Tertiary Teaching and Learning G Assessment 2: assessment activity

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Nov 9, 2013 (3 years and 8 months ago)

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Jasmyn Lynch


Tertiary Teaching and Learning G


Assessment
2
:
assessment acti
vity


1.
Design of the a
ssessment activity

Assessment activity:
EIS review

To prepare a

written report and verbal presentation on
the comprehensiveness and adequacy
of
an environmental impact statement (EIS).
F
our

broad
goal
s
and ten specific criteria
(Appendix 1) a
re provided

as a framework for assessing the
EIS
.


Students
choose

the EIS for their review. A list of suitable EISs for review is provided as a
guide. S
tudents may select another EIS but should confirm its suitability with the lecturer.


The EIS review report should not exceed 3000 words (about six typed pages) and must
include an Executive Summary of approximately 300 words, summarising the key elements
of the student’s review and recommendation(s).
Detailed formatting instructions are available
(Appendix 2).

The report should
review how well
(or not)
the EIS meets each of the
four
broad goals
, including a
recommended grade
(
A
-
E
;
Appendix 1)
for each broa
d goal, and
reasons for the grading. How well the EIS meets each of the Specific criteria should also be
given a grade of A
-
E, along with brief written comments

on your reasoning
.


The v
erbal EIS review presentations

should f
ocus on how well (or not) the E
IS meets the four
broad goals, with recommendations ab
o
ut how well (or not) the goals are met, including a
grade (A
-
E
; Appendix 1
) for how well the EIS meets each goal, with brief reasons
.
Verbal
presentations need not address the Specific criteria

as ther
e is insufficient

time
available
to do
this.
However, the v
erbal presentations may refer to relevant Specific criteria to illustrate how
well (or not) the EIS meets the four broad goals
.


Students may work together for investigations and research for their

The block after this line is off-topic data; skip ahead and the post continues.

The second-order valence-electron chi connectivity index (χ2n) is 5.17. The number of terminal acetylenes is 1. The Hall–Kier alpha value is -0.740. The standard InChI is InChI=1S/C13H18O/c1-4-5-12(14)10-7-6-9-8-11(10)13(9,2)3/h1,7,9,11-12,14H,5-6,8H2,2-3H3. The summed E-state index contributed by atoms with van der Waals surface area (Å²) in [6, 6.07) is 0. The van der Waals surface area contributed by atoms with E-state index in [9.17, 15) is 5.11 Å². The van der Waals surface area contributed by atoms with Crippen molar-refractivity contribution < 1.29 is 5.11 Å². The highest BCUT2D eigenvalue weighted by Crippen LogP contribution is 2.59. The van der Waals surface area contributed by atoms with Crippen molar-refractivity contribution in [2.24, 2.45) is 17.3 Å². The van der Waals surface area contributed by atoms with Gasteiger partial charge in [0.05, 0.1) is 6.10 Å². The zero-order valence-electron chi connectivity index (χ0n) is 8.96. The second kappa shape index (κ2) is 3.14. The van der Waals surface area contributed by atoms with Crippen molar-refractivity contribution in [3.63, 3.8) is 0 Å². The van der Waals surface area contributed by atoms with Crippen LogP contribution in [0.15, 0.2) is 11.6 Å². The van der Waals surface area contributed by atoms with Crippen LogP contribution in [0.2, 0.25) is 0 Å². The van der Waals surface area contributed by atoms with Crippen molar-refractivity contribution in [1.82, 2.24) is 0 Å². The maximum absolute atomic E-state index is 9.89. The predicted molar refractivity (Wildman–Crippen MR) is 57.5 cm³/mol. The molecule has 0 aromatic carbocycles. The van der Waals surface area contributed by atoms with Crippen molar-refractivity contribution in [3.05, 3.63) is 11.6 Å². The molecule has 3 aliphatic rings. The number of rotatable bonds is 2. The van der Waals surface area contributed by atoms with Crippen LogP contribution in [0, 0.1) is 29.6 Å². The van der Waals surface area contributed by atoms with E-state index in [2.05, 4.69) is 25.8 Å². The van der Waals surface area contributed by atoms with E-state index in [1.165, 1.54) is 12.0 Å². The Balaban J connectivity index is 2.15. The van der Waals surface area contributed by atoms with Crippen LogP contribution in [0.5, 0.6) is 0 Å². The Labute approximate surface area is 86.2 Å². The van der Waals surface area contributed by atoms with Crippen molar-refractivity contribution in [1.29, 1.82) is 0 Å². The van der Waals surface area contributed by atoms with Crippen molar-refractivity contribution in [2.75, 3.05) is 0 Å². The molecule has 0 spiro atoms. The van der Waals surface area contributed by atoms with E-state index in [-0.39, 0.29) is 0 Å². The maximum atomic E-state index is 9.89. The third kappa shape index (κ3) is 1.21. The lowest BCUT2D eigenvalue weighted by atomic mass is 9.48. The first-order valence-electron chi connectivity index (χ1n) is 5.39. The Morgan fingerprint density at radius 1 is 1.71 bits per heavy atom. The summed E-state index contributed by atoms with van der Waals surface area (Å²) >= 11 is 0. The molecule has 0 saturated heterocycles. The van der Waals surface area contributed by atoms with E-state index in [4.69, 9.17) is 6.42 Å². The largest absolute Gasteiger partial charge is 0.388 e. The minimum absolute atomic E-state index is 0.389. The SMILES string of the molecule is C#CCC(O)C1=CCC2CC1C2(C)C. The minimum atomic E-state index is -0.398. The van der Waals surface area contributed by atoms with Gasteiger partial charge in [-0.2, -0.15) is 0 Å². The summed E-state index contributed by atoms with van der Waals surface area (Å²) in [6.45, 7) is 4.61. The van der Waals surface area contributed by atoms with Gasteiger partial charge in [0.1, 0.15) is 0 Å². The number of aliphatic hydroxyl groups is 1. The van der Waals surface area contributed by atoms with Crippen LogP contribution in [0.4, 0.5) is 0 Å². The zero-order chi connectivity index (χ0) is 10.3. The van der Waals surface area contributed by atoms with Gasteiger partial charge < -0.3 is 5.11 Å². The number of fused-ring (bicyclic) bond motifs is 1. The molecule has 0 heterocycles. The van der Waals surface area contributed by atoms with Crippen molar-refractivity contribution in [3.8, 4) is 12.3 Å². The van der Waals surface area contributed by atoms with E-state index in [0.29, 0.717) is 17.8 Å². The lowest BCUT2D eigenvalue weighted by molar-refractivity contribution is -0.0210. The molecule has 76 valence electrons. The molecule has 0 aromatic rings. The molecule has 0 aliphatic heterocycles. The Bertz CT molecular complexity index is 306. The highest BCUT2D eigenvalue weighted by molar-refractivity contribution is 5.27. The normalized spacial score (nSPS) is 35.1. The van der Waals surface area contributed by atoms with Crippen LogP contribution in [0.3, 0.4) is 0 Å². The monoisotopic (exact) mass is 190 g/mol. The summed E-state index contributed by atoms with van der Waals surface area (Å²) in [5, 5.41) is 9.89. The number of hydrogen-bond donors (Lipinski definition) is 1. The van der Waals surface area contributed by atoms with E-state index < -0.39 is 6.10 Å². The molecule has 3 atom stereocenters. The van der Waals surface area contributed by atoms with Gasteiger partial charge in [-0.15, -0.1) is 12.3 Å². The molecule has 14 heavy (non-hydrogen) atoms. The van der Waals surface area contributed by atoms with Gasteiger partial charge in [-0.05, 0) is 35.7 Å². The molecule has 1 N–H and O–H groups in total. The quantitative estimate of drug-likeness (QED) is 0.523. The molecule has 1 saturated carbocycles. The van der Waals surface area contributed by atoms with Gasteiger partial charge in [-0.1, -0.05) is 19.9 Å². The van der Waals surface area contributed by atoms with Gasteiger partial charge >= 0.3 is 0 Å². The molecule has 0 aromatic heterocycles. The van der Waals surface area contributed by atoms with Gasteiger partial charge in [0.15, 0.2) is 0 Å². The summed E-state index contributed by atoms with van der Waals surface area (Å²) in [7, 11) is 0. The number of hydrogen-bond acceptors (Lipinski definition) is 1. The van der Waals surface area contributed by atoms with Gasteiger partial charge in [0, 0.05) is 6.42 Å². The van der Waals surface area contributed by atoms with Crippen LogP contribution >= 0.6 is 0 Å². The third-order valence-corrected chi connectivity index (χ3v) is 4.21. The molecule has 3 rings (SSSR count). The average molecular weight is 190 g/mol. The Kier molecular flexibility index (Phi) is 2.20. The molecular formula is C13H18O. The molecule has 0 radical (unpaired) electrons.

EIS review, but must
prepare and present their own individual verbal presentations, and write and submit their own
individual written reports. The presentation and the report must review the same EIS.


Verbal presentations (10% of unit assessment) occur
during weeks 12 and 13, with written
reports (25% of unit assessment) due at the end of week 13.


Marking criteria

The
EIS reviews (verbal and written) are assessed on their:



Quality, clarity, and logical structure



Quality and relevance of the review and
analysis of the EIS



Quality of the argument and evidence used in the analysis of the EIS



Quality and logic of the recommendations regarding the EIS in relation to the broad goals
of EISs (verbal presentation and written report) as well as specific criteria

(for written
report)



A late penalty applies to reports of
-
20% per day late (not accepted after five days late
except in exceptional circumstances)



Verbal presentations are subject to peer assessment also.


Rationale for the EIS review as a unit assessmen
t activity

As discussed in Assessment 1, my unit is new in that I am treating it as a prototype unit by
developing a new, workplace applicable, contemporary issues
-
based curriculum. There is
great flexibility to use a design thinking process (e.g. IDEO LLC

2012) in designing the

Jasmyn Lynch


curriculum and assessment activities, but the capacity for design thinking is limited in relation
to some of the learning outcomes which relate to specific knowledge and understanding. In
regard to this, the assessment activity disc
ussed here is one such unit requirement, and has
been used by previous convenors of the unit. Nevertheless, it has been regarded as valuable
by past students and

thus been retained. Such feedback on unit design has been useful in
redeveloping the curriculu
m and will be encouraged in a class discussion towards the end of
semester aimed at
encouraging dialogue on
improving teaching of the unit (as per
Nicol &
Macfarlane
-
Dick 2006)
.


The activity topic relates directly to one of the unit learning outcomes:
Un
derstand strengths
and limitations of a range of environmental planning tools including environmental impact
assessment

(Appendix 3)

and therefore represents close alignment to the learning outcomes
(Boud & Falchikov 2006)
. The assessment activity requires

students to review an EIS by
assessing it against the
general
requirements for an EIS
,
derived from the
Environment
Protection Authority
(
2009
)

and Major Developments Panel, South Australia (2004)
,

as well
as current local legislation (
i.e.
Planning and
Development Act 2007

(ACT),
Planning and
Development Regulation 2008

(ACT)).


2. Argument for the design

Environmental management is “wicked” in being complex, dynamic, a process, involving a
multitude of factors and interrelations, some of which manifest
as
flow
-
on, diffuse or lag

effects, and in requiring contingent, unique solutions. EISs are
one

tool that is important for
environmental managers to understand
, and are a ‘real world’ problem that requires extension
of formal learning beyond the classroom,

ability to assess persuasiveness of conceptual
models, and ability to analyse unfamiliar issues and critically assess proposed problem
solutions (Ramsden 2003)
.
EISs

are however typically very long, complex documents
(running to hundreds of pages

and mult
iple appendices
)

so it is not possible for students to